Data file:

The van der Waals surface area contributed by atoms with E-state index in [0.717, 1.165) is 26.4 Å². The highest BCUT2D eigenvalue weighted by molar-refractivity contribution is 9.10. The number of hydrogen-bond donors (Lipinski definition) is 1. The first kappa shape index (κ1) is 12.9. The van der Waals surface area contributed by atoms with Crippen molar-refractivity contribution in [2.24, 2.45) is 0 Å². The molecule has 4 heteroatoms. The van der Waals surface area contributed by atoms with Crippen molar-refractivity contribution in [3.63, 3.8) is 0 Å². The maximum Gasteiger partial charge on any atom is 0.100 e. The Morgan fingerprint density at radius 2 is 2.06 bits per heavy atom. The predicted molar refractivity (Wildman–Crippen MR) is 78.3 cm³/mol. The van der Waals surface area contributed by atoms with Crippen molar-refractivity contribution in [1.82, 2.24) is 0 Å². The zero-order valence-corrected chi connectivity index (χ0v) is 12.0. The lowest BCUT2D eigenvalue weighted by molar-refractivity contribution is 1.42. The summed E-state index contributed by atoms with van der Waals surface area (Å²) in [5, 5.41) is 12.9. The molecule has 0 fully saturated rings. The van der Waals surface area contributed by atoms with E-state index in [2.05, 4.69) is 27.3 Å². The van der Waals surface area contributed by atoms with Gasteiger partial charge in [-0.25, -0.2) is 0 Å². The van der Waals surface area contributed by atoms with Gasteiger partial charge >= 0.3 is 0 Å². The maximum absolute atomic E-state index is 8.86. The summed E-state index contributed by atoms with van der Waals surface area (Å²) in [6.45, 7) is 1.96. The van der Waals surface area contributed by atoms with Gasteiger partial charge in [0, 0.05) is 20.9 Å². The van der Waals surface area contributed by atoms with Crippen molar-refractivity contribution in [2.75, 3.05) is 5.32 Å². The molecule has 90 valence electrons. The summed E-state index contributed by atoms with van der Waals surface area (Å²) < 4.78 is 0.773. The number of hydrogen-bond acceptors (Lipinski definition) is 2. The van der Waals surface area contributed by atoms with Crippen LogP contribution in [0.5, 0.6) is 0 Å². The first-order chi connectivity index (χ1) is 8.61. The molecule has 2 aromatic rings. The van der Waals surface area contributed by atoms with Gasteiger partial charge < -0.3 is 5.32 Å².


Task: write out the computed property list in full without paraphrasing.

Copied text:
The van der Waals surface area contributed by atoms with E-state index in [0.717, 1.165) is 26.4 Å². The highest BCUT2D eigenvalue weighted by molar-refractivity contribution is 9.10. The number of hydrogen-bond donors (Lipinski definition) is 1. The first kappa shape index (κ1) is 12.9. The van der Waals surface area contributed by atoms with Crippen molar-refractivity contribution in [2.24, 2.45) is 0 Å². The molecule has 4 heteroatoms. The van der Waals surface area contributed by atoms with Crippen molar-refractivity contribution in [3.63, 3.8) is 0 Å². The maximum Gasteiger partial charge on any atom is 0.100 e. The Morgan fingerprint density at radius 2 is 2.06 bits per heavy atom. The predicted molar refractivity (Wildman–Crippen MR) is 78.3 cm³/mol. The van der Waals surface area contributed by atoms with Crippen molar-refractivity contribution in [1.82, 2.24) is 0 Å². The zero-order valence-corrected chi connectivity index (χ0v) is 12.0. The lowest BCUT2D eigenvalue weighted by molar-refractivity contribution is 1.42. The summed E-state index contributed by atoms with van der Waals surface area (Å²) in [5, 5.41) is 12.9. The molecule has 0 fully saturated rings. The van der Waals surface area contributed by atoms with E-state index in [2.05, 4.69) is 27.3 Å². The van der Waals surface area contributed by atoms with Gasteiger partial charge in [-0.25, -0.2) is 0 Å². The van der Waals surface area contributed by atoms with Gasteiger partial charge >= 0.3 is 0 Å². The maximum absolute atomic E-state index is 8.86. The summed E-state index contributed by atoms with van der Waals surface area (Å²) in [6.45, 7) is 1.96. The van der Waals surface area contributed by atoms with Gasteiger partial charge in [0, 0.05) is 20.9 Å². The van der Waals surface area contributed by atoms with Crippen molar-refractivity contribution in [2.75, 3.05) is 5.32 Å². The molecule has 90 valence electrons. The summed E-state index contributed by atoms with van der Waals surface area (Å²) < 4.78 is 0.773. The number of hydrogen-bond acceptors (Lipinski definition) is 2. The van der Waals surface area contributed by atoms with Crippen LogP contribution in [0.5, 0.6) is 0 Å². The first-order chi connectivity index (χ1) is 8.61. The molecule has 2 aromatic rings. The van der Waals surface area contributed by atoms with Gasteiger partial charge < -0.3 is 5.32 Å².